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Thursday, February 01, 2007

Two Final Thoughts on Kobe Bryant's Suspension

I don't intend to do a frame by frame analysis of the Kobe Bryant-Manu Ginobili play as if the footage came from the Zapruder film but after seeing the ubiquitous highlight a few more times I noticed something that I did not see before and have not heard anyone else mention: right before Kobe's arm whacks Manu in the face Manu appears to make contact with Kobe's right shoulder. I do not disagree that Kobe's arm movement looks a little "unnatural" but I think that at least part of what Kobe was doing was a combination of trying to fend off Manu's block attempt, trying to draw a foul and reacting to the contact. If you are shooting and someone makes contact with your arm, then your follow through (and the flight of the ball) is going to be altered; think of how much difference it makes if a defender just lightly taps a shooter's elbow--that can be enough to cause an airball and it often goes unnoticed because the official is looking for possible contact at wrist level or above, not by the elbow.

My second thought about this is not about the alleged "crime" but rather about the punishment. The suspension was not handed down until Tuesday, apparently just a few hours before the tip off of the game in question. So the Lakers not only lost their best player but they had to deal with this on very short notice. The NBA should have an appeals process in place whereby if the player appeals then the punishment does not take place until after the appeal is heard. That is what happens in Major League Baseball--except that MLB drags things out so much that even if the player knows that his appeal has no chance he can seemingly time it in such a way that the rejection and subsequent suspension will happen at a relatively more favorable time. The NBA should give 24 or 48 hours for the appeal to be filed, should hear it quickly and then make a quick decision.

The bottom line is that it just would not make sense to intentionally commit a flagrant foul on a defender while you are in the process of trying to make a game winning shot. If the NBA wanted to discipline Kobe for his "unnatural" movement or the extreme nature of the contact, it would make more sense to charge him retroactively with a flagrant foul and assess a fine. If Kobe really becomes a habitual offender in this regard then he would accumulate enough flagrant foul points to get a suspension; meanwhile, this would not have such an adverse immediate affect on the Lakers team as a whole and on the New York fans who missed their one chance a season to see Kobe play. While Kobe's move may seem "unnatural," particularly in slow motion, I don't see how one can conclude that he intentionally hit Manu as opposed to simply fending him off and/or reacting to contact that he felt. Ironically, near the end of the Lakers-Knicks game that Kobe had to sit out there was a similar play but I guess in this instance the movement was deemed "natural."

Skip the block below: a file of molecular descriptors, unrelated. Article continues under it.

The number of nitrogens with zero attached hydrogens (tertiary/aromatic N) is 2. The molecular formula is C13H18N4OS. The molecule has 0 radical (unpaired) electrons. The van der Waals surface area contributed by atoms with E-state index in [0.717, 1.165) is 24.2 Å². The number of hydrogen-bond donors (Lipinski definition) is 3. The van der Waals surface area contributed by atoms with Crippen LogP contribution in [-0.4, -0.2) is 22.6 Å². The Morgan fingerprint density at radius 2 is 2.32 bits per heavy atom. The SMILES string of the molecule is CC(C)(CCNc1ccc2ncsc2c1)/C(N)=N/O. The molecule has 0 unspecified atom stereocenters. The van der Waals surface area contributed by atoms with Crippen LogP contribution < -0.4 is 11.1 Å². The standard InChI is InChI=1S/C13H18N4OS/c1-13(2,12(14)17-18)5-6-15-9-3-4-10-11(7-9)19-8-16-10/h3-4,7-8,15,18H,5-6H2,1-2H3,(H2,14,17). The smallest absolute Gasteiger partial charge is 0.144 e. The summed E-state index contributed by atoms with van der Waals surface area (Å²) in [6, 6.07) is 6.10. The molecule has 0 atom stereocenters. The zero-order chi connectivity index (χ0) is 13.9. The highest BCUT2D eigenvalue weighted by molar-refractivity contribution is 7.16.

Suspending someone for a game based on a subjective judgment and then not hearing the appeal until after the suspension has been served just does not seem right. The play in question is a lot different than the ones involving Carmelo Anthony and Kevin Garnett, who each clearly and deliberately threw a punch at another player. Throwing a punch automatically leads to an ejection and a suspension and all of the players know that. Striking a defender in the face with an "unnatural" follow through is a much more subjective call and this is a thin reed upon which to base an immediate suspension.

posted by David Friedman @ 12:09 AM

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1 Comments:

At Sunday, February 04, 2007 2:19:00 PM, Anonymous Anonymous said...

Too much control from the league front office upon the on and off the court manners of players isn't a good thing.

 

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